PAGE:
My book club met last night to discuss Robert Merry’s A Country of Vast Designs: James K. Polk, the Mexican War and the Conquest of the American Continent. As the subtitle says, the book is about the way in which Polk, during his one term presidency, enabled America to stretch from sea to shining sea. He promised he would only stay one term in office, a promise he kept, and he promised that he would bring into America the Texas territories, the Oregon territories and the California territories, another promise he kept. It’s quite an amazing story, although Merry’s obsessive attention to less-than-interesting details made it a very difficult read.
One of the things we talked about at the book group was whether Polk needed to pursue all these territories quite as aggressively as he did. His disputes were with Mexico and Britain, and he pushed both so hard that, with the former, we ended up in war, and with the latter (which held an interest in Oregon) we almost ended in war. The fact was that Americans were flooding these territories in such numbers that they were becoming American by default. Mexico was finding it impossible given its own dysfunctional infrastructure to hold the territories, and Britain, which was adept at managing far-off lands, could not stem the American tide. The general feeling at our group was that war with Mexico was inevitable, and Polk just did it on his terms; but that there was no need to push the British crisis as he did. He would have achieved the same ends more slowly, but with less belligerence.
This line of discussion opened an interesting question: When are wars necessary? Jimmy Carter, for example, long ago opined that the Revolutionary War was unnecessary because, given enough time, Britain would have lost her hold over the American colonies. Many people say the Civil War was unnecessary because, over the long haul (as both Washington and Jefferson understood), it was economically unsustainable, not to mention the fact that increased mechanization took over a lot of the slave’s tasks. Gandhi thought people, especially Jews, should have done nothing to stop the Nazi onslaught, which would have eventually burned itself out — leaving the dead with the moral high ground of having shown themselves to be peaceful people in the face of Nazi aggression. I’ve commented here that the Islamists were foolish to get aggressive because, demographically, if they’d just sat quietly, they would have controlled Europe in a few decades. It was their impatience that sounded the tocsin that, finally, seems to be waking Europe up to the threat within its borders.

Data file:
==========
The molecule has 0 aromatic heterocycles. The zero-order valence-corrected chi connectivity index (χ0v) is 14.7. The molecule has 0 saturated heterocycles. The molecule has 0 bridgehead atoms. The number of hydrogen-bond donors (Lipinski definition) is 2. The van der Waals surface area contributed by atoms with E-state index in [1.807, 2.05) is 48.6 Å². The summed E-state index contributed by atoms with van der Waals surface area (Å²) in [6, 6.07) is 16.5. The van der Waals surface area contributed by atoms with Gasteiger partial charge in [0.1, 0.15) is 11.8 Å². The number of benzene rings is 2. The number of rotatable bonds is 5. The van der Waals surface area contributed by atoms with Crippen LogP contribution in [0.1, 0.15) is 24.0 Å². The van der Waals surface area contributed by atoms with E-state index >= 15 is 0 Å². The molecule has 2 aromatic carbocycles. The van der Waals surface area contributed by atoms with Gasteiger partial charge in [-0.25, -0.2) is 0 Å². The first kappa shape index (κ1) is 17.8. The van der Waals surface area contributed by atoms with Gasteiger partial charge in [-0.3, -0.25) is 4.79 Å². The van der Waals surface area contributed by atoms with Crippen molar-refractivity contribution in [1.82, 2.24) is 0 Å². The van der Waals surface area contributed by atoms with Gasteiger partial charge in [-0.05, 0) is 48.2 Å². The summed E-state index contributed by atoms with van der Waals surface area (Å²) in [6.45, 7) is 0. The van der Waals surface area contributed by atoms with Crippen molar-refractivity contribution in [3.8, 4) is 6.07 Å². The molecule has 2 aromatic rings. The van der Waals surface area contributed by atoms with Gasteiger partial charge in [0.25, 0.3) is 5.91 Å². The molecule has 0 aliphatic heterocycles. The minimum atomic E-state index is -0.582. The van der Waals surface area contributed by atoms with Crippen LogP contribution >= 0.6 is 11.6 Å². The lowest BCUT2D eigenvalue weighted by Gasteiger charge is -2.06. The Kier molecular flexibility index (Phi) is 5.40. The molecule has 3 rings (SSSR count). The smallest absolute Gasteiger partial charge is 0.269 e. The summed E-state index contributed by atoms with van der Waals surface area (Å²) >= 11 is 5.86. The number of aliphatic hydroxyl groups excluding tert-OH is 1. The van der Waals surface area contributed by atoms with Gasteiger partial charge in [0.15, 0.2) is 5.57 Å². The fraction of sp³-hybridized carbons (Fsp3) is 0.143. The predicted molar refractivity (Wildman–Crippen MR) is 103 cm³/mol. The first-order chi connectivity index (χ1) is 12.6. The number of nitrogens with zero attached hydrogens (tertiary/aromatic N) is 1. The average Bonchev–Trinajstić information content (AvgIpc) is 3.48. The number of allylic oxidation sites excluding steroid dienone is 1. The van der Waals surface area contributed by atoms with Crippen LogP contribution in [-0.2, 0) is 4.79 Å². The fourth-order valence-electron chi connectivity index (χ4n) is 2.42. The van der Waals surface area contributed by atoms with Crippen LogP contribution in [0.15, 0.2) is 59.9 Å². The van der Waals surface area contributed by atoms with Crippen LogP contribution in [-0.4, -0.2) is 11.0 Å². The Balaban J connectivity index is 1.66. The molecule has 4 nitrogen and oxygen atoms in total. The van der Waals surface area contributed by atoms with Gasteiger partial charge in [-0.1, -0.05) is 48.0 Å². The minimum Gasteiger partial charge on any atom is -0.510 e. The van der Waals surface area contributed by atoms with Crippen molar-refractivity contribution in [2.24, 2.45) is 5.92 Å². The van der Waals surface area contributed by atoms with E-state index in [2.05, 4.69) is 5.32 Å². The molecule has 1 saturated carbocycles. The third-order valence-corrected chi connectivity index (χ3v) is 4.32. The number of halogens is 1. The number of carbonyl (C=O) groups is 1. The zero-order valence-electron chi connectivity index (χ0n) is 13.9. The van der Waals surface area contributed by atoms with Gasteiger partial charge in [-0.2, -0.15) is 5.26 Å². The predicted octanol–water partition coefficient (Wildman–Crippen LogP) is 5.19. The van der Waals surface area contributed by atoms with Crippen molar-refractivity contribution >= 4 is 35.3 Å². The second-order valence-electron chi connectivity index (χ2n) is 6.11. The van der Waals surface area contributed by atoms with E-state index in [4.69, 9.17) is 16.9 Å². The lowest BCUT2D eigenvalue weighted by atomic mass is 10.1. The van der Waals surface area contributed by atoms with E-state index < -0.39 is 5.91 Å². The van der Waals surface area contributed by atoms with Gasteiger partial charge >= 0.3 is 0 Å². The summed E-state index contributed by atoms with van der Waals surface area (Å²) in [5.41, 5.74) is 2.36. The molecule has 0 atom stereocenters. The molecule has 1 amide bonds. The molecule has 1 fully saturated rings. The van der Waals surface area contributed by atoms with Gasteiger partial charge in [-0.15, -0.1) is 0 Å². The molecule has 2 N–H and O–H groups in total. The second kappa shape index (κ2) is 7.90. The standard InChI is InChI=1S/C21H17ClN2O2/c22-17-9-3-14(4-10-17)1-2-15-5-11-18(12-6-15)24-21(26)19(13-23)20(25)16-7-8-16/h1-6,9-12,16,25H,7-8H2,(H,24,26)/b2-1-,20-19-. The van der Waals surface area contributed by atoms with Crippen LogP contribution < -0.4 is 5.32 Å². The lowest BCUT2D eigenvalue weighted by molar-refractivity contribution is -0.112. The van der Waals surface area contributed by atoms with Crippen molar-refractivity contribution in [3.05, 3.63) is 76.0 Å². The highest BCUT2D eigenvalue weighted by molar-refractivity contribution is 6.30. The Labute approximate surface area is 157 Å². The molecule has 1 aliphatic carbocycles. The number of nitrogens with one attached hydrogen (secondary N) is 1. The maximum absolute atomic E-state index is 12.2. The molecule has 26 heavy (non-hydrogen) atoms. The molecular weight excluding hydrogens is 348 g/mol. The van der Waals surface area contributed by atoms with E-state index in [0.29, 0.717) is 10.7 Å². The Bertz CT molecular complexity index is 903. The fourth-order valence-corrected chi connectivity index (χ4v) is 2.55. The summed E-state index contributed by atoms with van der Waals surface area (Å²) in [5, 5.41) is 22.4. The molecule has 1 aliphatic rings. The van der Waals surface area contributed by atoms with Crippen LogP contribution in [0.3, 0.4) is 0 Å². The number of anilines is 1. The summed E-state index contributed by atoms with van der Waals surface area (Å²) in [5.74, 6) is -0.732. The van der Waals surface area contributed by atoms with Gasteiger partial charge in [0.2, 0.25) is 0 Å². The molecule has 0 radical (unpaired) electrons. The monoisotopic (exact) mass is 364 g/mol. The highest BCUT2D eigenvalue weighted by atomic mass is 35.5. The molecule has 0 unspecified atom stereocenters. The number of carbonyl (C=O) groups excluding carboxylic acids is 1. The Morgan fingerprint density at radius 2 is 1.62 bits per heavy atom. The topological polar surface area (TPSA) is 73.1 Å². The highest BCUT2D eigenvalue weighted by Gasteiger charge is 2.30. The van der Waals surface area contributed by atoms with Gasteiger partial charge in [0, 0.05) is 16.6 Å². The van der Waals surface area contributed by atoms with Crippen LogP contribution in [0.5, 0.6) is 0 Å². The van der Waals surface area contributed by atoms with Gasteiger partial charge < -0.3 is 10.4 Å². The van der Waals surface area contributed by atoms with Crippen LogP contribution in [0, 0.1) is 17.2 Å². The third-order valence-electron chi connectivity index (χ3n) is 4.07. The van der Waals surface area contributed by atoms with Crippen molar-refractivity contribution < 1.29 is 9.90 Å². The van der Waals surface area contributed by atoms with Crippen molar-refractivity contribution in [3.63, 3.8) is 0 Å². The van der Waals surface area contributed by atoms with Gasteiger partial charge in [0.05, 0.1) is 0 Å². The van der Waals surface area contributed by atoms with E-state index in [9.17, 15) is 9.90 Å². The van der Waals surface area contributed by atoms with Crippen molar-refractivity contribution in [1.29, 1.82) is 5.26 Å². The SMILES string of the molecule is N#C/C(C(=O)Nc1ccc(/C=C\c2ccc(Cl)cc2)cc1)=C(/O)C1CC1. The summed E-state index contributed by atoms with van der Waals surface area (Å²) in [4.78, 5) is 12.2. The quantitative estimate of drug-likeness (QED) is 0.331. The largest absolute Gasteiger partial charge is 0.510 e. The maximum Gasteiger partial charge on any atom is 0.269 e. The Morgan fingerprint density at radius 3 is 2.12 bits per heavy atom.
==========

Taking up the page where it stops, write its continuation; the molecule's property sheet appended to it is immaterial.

All good — and bad — things come to an end. Ancient Egypt took roughly 3000 years, ancient Israel roughly 1000 years, and the Huns had a heyday lasting a little more than 100 years. Given that inevitability, when is it worth starting a war to speed a declining or evil system’s end? That, of course, is a loaded question, because there is a huge difference between a declining and an evil system. Slavery was evil. It was morally wrong in the first place. And it would have been morally wrong to condemn several more generations to servitude in the optimistic belief that it would have to die out some time. Same for naziism, same for communism.
But what about Mexican control over California? That would have ended much sooner than later regardless of American action. In the meantime, though, while Mexico’s control over the territory waned, the state’s revenues would to Mexico City, not Washington, D.C., and the American population as a whole chafed at seeing their brothers and sisters subordinate to Mexican rule (never mind that these same brothers and sisters had voluntary headed to that nation’s territory). Further, Americans believed (rightly) that this was a war they could win, so it wasn’t much of a gamble to hurry history along. As it turned out, it was a smart gamble because, not only did the US gain the California territories, they got the enormous bounty of the California Gold Rush — both in terms of gold, and in terms of California’s settlement.
I’m not reaching any conclusions here. I’m just ruminating. I’d love to hear what you all think about the question of rushing history.Email This Post To A Friend
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